The Death of Jocasta

Essay by grogan730University, Bachelor'sA+, May 2006

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Sophocles' "Oedipus Rex" is the epitome of Greek tragedy. The play displays a kingly character, Oedipus, who through his character flaw meets his catastrophic fate. The story relates everything a Greek tragedy should have, but it leaves many pieces unresolved and the minor characters do not receive any explanations for their actions. One of these characters is Oedipus' wife and mother, Jocasta. She plays a major role in the play and ends up committing suicide; however, the audience is left to wonder why she took her own life. Jocasta kills herself because she can not change her or Oedipus' fate and she awakens to her own blindness and realizes she has nothing left in this world.

Jocasta can not change the destiny set out by the gods. Throughout the play, she pretends that she does not believe in the gods' prophecies or soothsayers. In Act Three, she tells Oedipus that soothsayers are false and relates the story of her own prophecy.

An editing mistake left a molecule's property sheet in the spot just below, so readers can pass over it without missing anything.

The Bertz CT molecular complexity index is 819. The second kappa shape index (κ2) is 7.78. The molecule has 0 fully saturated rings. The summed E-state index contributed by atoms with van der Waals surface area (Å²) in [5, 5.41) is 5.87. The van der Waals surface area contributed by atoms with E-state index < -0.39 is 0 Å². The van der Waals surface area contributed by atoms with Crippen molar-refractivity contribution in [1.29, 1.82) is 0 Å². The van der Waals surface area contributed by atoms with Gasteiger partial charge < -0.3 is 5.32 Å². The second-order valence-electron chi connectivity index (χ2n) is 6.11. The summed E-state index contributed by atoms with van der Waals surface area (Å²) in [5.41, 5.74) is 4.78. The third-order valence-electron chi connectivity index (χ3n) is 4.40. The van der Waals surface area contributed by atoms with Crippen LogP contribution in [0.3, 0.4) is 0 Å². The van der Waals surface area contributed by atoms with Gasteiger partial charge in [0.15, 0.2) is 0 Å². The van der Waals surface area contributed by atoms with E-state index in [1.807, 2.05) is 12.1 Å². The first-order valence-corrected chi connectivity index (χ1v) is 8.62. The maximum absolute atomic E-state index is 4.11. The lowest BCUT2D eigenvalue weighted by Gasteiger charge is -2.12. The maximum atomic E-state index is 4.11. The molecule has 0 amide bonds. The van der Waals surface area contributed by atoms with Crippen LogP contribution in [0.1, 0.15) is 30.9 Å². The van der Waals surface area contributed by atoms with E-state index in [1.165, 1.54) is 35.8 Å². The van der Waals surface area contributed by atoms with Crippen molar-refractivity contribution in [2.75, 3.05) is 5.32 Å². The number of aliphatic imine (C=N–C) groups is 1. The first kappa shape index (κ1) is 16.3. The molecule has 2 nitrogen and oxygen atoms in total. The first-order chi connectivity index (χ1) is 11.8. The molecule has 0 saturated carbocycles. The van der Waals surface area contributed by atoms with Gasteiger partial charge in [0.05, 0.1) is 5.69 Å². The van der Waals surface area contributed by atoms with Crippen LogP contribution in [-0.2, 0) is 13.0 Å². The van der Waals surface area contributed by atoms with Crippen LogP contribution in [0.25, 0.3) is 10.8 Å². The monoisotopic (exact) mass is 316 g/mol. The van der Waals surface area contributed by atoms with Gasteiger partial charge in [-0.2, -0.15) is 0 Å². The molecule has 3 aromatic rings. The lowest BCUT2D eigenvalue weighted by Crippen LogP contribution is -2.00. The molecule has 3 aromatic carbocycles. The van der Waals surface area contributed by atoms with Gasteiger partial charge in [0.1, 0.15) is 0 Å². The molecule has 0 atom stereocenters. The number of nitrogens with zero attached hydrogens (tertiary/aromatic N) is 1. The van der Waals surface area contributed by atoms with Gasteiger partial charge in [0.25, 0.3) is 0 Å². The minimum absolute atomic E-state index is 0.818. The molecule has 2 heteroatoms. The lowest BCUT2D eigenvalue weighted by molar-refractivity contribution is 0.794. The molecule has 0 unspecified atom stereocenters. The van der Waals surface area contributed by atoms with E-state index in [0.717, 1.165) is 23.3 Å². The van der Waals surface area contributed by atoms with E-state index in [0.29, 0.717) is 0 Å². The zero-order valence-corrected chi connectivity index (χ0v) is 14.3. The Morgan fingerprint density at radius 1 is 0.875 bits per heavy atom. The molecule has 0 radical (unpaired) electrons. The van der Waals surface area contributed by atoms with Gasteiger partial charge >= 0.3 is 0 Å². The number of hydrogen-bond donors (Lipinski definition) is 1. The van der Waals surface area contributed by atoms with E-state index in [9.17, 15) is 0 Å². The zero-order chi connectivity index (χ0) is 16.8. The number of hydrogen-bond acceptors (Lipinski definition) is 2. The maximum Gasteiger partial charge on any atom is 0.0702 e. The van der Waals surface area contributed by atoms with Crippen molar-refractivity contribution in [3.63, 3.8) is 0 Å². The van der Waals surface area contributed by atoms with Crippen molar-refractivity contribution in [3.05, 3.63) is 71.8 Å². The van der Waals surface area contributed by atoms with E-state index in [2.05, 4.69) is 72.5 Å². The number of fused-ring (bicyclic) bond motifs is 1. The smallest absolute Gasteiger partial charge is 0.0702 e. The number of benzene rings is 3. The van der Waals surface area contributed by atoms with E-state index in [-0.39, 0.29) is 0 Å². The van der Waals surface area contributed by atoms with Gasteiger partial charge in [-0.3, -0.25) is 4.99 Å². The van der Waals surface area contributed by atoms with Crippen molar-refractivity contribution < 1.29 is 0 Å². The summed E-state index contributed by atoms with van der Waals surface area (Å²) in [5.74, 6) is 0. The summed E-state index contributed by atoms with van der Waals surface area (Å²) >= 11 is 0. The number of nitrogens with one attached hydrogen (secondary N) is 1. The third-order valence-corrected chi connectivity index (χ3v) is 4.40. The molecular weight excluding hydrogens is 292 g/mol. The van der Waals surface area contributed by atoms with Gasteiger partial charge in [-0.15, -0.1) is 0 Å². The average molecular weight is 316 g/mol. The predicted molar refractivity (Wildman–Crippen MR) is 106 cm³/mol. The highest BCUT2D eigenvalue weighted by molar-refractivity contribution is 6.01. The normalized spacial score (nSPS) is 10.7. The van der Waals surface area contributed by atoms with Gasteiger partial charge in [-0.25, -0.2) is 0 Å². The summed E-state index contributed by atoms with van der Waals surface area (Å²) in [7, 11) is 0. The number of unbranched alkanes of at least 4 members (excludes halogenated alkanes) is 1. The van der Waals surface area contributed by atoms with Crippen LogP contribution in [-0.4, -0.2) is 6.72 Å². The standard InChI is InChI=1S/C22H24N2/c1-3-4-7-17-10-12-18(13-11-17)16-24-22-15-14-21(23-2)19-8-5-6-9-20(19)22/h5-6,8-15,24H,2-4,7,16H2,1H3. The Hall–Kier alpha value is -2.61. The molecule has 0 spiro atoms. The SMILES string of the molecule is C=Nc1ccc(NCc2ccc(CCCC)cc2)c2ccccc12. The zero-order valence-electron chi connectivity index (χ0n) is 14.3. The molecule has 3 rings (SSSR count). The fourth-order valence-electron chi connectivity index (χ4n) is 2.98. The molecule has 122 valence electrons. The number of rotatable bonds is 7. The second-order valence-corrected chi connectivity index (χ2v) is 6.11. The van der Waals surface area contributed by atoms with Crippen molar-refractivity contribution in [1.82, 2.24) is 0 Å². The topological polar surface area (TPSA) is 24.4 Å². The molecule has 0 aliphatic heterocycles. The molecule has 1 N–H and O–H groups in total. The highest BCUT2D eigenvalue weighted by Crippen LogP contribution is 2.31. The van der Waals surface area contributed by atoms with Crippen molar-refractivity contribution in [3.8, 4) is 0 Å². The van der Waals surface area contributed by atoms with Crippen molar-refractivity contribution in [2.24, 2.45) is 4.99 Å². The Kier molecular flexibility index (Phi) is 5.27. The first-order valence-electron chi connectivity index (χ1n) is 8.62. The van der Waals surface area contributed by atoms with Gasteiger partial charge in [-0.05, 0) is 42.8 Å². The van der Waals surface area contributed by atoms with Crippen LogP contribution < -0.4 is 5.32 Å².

She says, "Thus, Apollo never caused that child to kill his father, and it was not Laios' fate to die at the hands of his son, as he had feared. This is what prophets and prophecies are worth! Have no dread in them."(Oedipus Rex P.18) Jocasta does not think that what she did was wrong or that she worsened her fate until she realizes that Oedipus is her son. She cannot control the fate of the gods, because she tried to give Oedipus away as a baby, but the prophecy continued to come true without her or Oedipus' knowledge. She kills herself because she ruined her fate and the fate of her husband and son.

The roles Jocasta plays, both as a wife and a mother to Oedipus cause extreme conflict in her life. Jocasta...